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Australia & New Zealand 2003

Los Angeles - Sydney - Brisbane | Mackay - Hamilton Island | Cairns - Great Barrier Reef
Port Douglas | Darwin - Perth - Adelaide | Melbourne | New Zealand | Tasmania - Blue Mountains
Retrospection
(click any image to enlarge)

Cairns

The next day we boarded a small plane and flew to Cairns. While flying I got my first glimpse of the Great Barrier Reef (from 20,000 feet, through a plane window. The picture is all that you might expect). We arrived and were driven to a beach resort. The Australians buy beach condos and rent them out by the day or whatever for the time they do not use them. Therefore we are not really staying in a hotel, but in a time-share. It is nice but lacks the amenities of a hotel. For example, the room is not set up for a computer (I am typing this on the kitchen bar and there are no facilities for Internet in the facility). But it is pleasant and, to Carol's delight, has plenty of TV (!).

We took a cab into Cairns. The tours planned were going to have us miss the City but I felt that I would at least like to see downtown as I was getting a lot of seashore views. It turned out to be a relatively large beach community with blocks of shopping facilities. As we saw in Brisbane, the city created a park side swimming facility: in Brisbane, by the river, and in Cairns by the ocean. The sunbathers and swimmers use the facility rather than the larger body of water.

The city itself was pretty funky. Loaded with kids of all ages. It looks like a college hang-out city and so the stores cater to this crowd. Every third shop sells food or drinks and many have live entertainment. Looks like Coney Island without the Ferris Wheel. We came back to our community and walked along the beachside. As I said, lots and lots of condos being built and sold as semi-time shares. The ocean is very rough today - the weather is peculiar, it is not supposed to rain this time of year (and has been) and is not supposed to be windy (it is).

Today we went on a real tourist day trip. We started in the morning on an old railroad line that led up to the tablelands in back of Cairns. The train climbed for 2,500 feet or so, winding through gorges and through many tunnels. The line was put in at the end of the 19th century and was all done with pick and shovel. The scenery is, as all such climbs are, spectacular. It cuts through rain forest all the way and ends at a little town that stays alive selling tourist stuff.

At the top, after going to several markets and shops (one gift), we turned around and headed for the tram to take us back down the mountain. It is supposed to be the longest and highest tram in the world. Whether it is or not, it was plenty high enough for me. I now know what wash feels like swinging from a clothesline. I am not a great fan of this type of "thrill" (Mike would have loved it). To make matters worse, the day became very windy and the tram swung more than I was comfortable with. Our guide made me feel better by talking with me and diverting me as one would a child (she was a nurse in an earlier life). Besides the "thrill", the sights of being on top of a rain forest is pretty neat. I only saw one orchid though. On the other hand, the bird life, there and, in fact, everywhere we have been the last week or so is abundant and incredibly colorful.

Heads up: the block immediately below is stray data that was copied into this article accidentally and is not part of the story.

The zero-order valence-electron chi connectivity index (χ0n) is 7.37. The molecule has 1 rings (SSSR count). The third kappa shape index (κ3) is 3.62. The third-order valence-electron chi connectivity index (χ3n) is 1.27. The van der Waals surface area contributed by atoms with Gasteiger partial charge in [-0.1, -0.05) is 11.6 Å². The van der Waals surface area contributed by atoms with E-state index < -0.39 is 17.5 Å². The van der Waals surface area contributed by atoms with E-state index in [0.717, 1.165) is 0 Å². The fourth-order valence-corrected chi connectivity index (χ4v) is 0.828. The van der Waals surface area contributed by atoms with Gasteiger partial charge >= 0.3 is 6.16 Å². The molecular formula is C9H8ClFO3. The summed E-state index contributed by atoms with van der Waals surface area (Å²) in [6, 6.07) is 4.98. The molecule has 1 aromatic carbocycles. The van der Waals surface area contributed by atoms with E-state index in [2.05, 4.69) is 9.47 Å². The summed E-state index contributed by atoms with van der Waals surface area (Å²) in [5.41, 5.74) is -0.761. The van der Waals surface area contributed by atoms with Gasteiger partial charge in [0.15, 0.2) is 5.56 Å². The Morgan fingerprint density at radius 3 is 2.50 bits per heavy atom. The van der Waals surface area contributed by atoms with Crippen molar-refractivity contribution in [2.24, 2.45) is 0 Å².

The day ended with us going to a tourist center that showed native dances, a film on the history of the aborigines, and one on their religion. We then proceeded to a section where we were taught how to throw a boomerang (I wanted to learn to show Sean). I did fine, Carol less so. The next section was a lesson in spear throwing. I did not so fine, Carol very well. This means that I am best at sports (the boomerang that returns is only for sport and kidding around) while Carol is more proficient at the things that put food on the table.

Great Barrier Reef

A rainy, windy hung-over day that only crazy people and those on a schedule would go to the reef. We boarded a catamaran and were ferried for an hour and a half to the reef. Unfortunately, it was heavy seas and the boat rocked all the way. The destination was a platform constructed at the far edge of the reef. By the time we got there, the sun was out again but the wind kept up. This meant that the view of the reef was cloudy as the wind stirred up the bottom. We passed on the scuba diving and the snorkeling but boarded a semi-submersible and went around the reef - twice. We also went down to a chamber they have at the bottom of the platform. In spite of the weather, the platform was mobbed but most of the people went snorkeling or diving leaving the submersibles to us. It was like being inside a fish tank. Very eerie, very exotic, awesome! The ride back was equally rough but was punctuated by rain. All in all an incredibly memorable day.
     

Los Angeles - Sydney - Brisbane | Mackay - Hamilton Island | Cairns - Great Barrier Reef
Port Douglas | Darwin - Perth - Adelaide | Melbourne | New Zealand | Tasmania - Blue Mountains
Retrospection


HOME  |  AUSTRALIA 2003  |  ACROSS AMERICA  |  IMPRESSIONS OF CHINA  |  VIETNAM  |  AFRICA  |  AROUND THE WORLD 2009  |  SOUTH AMERICA 2009  |  LEGENDARY CULTURES 2011
  |  TURKEY AND GREECE  |  CIRCLE THE ARCTIC